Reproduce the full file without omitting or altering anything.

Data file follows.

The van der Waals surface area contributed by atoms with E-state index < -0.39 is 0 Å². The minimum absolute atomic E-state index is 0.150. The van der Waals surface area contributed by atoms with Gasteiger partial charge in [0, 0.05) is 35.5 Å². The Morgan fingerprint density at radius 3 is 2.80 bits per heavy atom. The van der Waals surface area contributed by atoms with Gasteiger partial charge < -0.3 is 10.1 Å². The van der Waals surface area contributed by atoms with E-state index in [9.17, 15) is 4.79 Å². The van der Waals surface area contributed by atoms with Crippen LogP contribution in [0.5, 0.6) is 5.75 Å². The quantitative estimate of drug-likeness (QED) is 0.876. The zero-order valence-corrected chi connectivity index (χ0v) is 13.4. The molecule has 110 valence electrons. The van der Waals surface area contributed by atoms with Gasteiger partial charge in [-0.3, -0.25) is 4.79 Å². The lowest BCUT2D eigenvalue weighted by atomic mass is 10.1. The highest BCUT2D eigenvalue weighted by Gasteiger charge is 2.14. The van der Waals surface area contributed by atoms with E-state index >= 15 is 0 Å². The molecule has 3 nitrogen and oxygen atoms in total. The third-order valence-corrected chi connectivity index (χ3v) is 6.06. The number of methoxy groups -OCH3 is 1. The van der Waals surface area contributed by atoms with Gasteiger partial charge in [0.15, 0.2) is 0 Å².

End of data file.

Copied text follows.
The van der Waals surface area contributed by atoms with E-state index < -0.39 is 0 Å². The minimum absolute atomic E-state index is 0.150. The van der Waals surface area contributed by atoms with Gasteiger partial charge in [0, 0.05) is 35.5 Å². The Morgan fingerprint density at radius 3 is 2.80 bits per heavy atom. The van der Waals surface area contributed by atoms with Gasteiger partial charge < -0.3 is 10.1 Å². The van der Waals surface area contributed by atoms with E-state index in [9.17, 15) is 4.79 Å². The van der Waals surface area contributed by atoms with Crippen LogP contribution in [0.5, 0.6) is 5.75 Å². The quantitative estimate of drug-likeness (QED) is 0.876. The zero-order valence-corrected chi connectivity index (χ0v) is 13.4. The molecule has 110 valence electrons. The van der Waals surface area contributed by atoms with Gasteiger partial charge in [-0.3, -0.25) is 4.79 Å². The lowest BCUT2D eigenvalue weighted by atomic mass is 10.1. The highest BCUT2D eigenvalue weighted by Gasteiger charge is 2.14. The van der Waals surface area contributed by atoms with E-state index >= 15 is 0 Å². The molecule has 3 nitrogen and oxygen atoms in total. The third-order valence-corrected chi connectivity index (χ3v) is 6.06. The number of methoxy groups -OCH3 is 1. The van der Waals surface area contributed by atoms with Gasteiger partial charge in [0.15, 0.2) is 0 Å².